• Rewrite reality. If a situation left you feeling frustrated or angry during the day, write it down the way it happened. Then try rewriting it with a new ending, the way you would have liked the situation to unfold.
  • Don't allow your journal writing to become yet another chore. If you feel as though writing in your journal is just one more task you have to do before you can go to bed, try another approach. Try to see your journal-writing time as a positive way to let go of the day's stress.

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Picturing a beautiful or peaceful setting may help you relax when you are in a stressful situation.

2006 Publications International, Ltd.

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Learn to Relax

One way to lessen the damaging effects of stress is to learn ways to relax, whether through picturing a calming scene in your head, engaging in a favourite hobby, or performing a relaxation exercise. Once you learn a technique that works for you, you can use it before a stressful event. For the most benefit, however, you should set aside at least a few minutes each day to allow your mind and body to unwind.

­Relaxation exercises that release muscle tension can help a lot in coping with stress. To do them, you need to sit or lie down in a quiet, comfortable place where you will not be disturbed. Loosen any tight clothing and remove any jewellery that is uncomfortable.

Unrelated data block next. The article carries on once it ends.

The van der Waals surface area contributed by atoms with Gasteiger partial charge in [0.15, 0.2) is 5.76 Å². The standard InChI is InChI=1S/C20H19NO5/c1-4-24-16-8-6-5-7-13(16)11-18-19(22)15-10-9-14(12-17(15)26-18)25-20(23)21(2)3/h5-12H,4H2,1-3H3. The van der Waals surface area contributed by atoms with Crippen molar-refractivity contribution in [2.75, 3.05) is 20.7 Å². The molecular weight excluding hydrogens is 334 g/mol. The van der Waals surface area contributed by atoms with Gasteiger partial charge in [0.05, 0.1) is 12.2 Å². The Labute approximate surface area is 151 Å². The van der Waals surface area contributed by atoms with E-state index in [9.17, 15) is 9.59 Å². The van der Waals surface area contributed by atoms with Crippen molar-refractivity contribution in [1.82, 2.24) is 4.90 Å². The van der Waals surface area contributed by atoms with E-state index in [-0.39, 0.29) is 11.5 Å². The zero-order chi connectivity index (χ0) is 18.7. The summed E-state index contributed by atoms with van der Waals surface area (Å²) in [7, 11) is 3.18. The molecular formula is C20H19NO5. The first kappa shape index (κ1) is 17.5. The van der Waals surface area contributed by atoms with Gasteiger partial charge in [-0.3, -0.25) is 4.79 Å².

Your aim is to tighten, th­en relax, muscle groups in sequence, from head to toe. Tightening the muscles increases your awareness of what stored tension feels like. Relaxing the muscles, in turn, lets you feel the difference between being tense and being loose.

Begin with the muscles in your forehead. Tense them by crinkling your forehead; hold this tension for about five seconds; then release the tension. Imagine a wave of relaxation washing through the muscles. Inhale deeply, then exhale, allowing the muscles to relax even further.

Continue the process with your eye muscles by closing your eyes tightly. Work your way down through various muscle groups including your toes. After you are finished, lie still for a minute or two to enjoy that relaxed feeling.

While everyone has to deal with stress to some degree, prolonged stress can have negative health effects. However, if you follow our simple steps, you should be able to make your life more tranquil.  See the next page to learn more about stress and related health topics.